14. PRESS AND GOVERNMENT 1780-1822 • The Press Act, 1818 • criticism on the accords or political judgments regarding stability of the sub-continent. • Discussions or material that would likely to affect the authority of the government or injurious to public interest.

  15. PRESS AND GOVERNMENT 1780-1822 • The Licensing Regulations, 1823 • Jame Jahan Numa first Urdu newspaper appeared on the scene from Calcutta in 1822 • Urdu was not a popular language at that time therefore Munshi Sada Sukh later converted it into Persian and then made it a bilingual newspaper.

  16. PRESS AND GOVERNMENT 1780-1822 • The Licensing Regulations, 1823 • An important press act was introduced by the foreign rulers in 1823 immediately after native people’s idea of publishing newspapers in their own languages (Persian, Urdu, Bengali).

  17. PRESS AND GOVERNMENT 1780-1822 • The Licensing Regulations, 1823 • Every printer and publisher to obtain a license from the Governor General for starting a press or using it. • The application for obtaining a license must contain names of the newspaper, editor, printer and its owner.

  18. PRESS AND GOVERNMENT 1780-1822 • The Licensing Regulations, 1823 • In case of hiring or firing of any person associated with the paper, the Governor General should be informed. • The Governor General had the right to revoke a license or call for a fresh application.

  19. PRESS AND GOVERNMENT 1780-1822 • The Licensing Regulations, 1823 • The penalty for printing or publishing any literature without the requisite license was Rs. 400 for each such publication or imprisonment in default thereof. • Magistrates were authorized to attach unlicensed presses.”

  20. PRESS AND GOVERNMENT 1822-1857 • The Metcalf’s Act, 1835 • “A declaration would be needed to publish a newspaper. If place of printing would be changed, a new declaration would have to be submitted. • The Printer and publisher would be responsible for the material published in a newspaper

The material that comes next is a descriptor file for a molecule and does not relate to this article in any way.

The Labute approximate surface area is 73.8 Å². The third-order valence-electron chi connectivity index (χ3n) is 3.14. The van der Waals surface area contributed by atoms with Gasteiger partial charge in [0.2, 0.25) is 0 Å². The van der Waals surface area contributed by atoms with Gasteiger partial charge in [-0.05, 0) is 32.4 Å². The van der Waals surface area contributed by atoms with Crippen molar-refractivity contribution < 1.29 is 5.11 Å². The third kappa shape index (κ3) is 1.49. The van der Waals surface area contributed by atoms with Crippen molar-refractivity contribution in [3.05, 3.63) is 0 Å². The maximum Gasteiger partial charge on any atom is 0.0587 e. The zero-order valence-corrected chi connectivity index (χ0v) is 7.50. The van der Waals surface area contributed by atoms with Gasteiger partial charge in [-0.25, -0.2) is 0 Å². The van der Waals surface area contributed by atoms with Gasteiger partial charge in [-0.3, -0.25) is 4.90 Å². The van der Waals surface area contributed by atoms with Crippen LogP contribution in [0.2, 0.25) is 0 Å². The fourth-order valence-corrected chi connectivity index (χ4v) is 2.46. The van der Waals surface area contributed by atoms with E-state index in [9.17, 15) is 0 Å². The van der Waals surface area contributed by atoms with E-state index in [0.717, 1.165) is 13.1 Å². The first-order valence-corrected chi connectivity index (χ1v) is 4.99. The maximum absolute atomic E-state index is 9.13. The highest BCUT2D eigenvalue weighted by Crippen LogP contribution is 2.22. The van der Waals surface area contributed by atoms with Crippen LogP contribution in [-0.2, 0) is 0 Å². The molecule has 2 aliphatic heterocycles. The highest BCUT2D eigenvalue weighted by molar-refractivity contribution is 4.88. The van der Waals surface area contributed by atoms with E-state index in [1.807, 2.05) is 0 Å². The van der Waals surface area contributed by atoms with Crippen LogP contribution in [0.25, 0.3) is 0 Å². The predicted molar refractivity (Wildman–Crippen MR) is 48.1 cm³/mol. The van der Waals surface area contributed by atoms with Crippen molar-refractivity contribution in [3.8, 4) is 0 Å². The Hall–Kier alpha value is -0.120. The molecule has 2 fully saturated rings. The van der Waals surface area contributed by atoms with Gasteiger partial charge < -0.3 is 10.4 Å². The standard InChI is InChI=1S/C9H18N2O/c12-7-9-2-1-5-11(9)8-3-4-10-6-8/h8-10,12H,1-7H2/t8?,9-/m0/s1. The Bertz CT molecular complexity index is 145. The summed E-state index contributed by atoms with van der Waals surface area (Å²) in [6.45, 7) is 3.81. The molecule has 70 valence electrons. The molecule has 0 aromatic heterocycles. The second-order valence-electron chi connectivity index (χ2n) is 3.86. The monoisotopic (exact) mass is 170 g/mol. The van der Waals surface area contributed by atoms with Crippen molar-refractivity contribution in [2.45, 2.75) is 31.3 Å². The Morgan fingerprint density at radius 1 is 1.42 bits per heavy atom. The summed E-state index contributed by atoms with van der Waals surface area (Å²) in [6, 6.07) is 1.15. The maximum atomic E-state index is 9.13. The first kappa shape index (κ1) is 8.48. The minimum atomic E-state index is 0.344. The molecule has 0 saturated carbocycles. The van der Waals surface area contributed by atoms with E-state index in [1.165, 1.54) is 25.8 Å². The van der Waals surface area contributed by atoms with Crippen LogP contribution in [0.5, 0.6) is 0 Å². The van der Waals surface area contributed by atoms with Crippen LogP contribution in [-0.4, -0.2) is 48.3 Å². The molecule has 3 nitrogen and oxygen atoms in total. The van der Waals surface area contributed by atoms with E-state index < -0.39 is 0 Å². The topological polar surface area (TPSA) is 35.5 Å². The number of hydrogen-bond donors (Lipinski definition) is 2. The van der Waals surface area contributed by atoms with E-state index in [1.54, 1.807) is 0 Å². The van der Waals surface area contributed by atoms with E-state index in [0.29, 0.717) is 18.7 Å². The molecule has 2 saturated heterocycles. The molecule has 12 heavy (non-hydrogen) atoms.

21. PRESS AND GOVERNMENT 1822-1857 • The Metcalf’s Act, 1835 • The printer and publisher of every newspaper would be required to declare the location of the premises of its publication. • Violation would be five thousand rupees fine and two year imprisonment.”

  22. PRESS AND GOVERNMENT Pre-Post 1857 • When the war of independence began British government wanted to curtail the freedom of press completely so therefore they victimized different local papers claiming that this war is the result of that freedom which was given by them to local media.

  23. PRESS AND GOVERNMENT Pre-Post 1857 • At this time the 1823 press regulation were maintained in the form of a new act. • This new act was called Gagging Act/ Licensing Act and was promulgated on June 1857 for one year.

  24. PRESS AND GOVERNMENT Pre-Post 1857 • The Licensing Act, 1857 • The Act prohibited the keeping or using of printing press without a license from the Government. • The Government reserved the discretionary right to grant licenses or revoke them at any time.

  25. PRESS AND GOVERNMENT Pre-Post 1857 • The Licensing Act, 1857 • The Government was also empowered to prohibit the publication or circulation of any newspaper, book or other printed matter. • In case of violation the Government will seize the printing press.

  26. PRESS AND GOVERNMENT Pre-Post 1857 • British came out victorious • Muslim ruler’s throne was toppled by them. • Muslims had to face more bitter consequences than Hindus. Newspapers published and edited by them.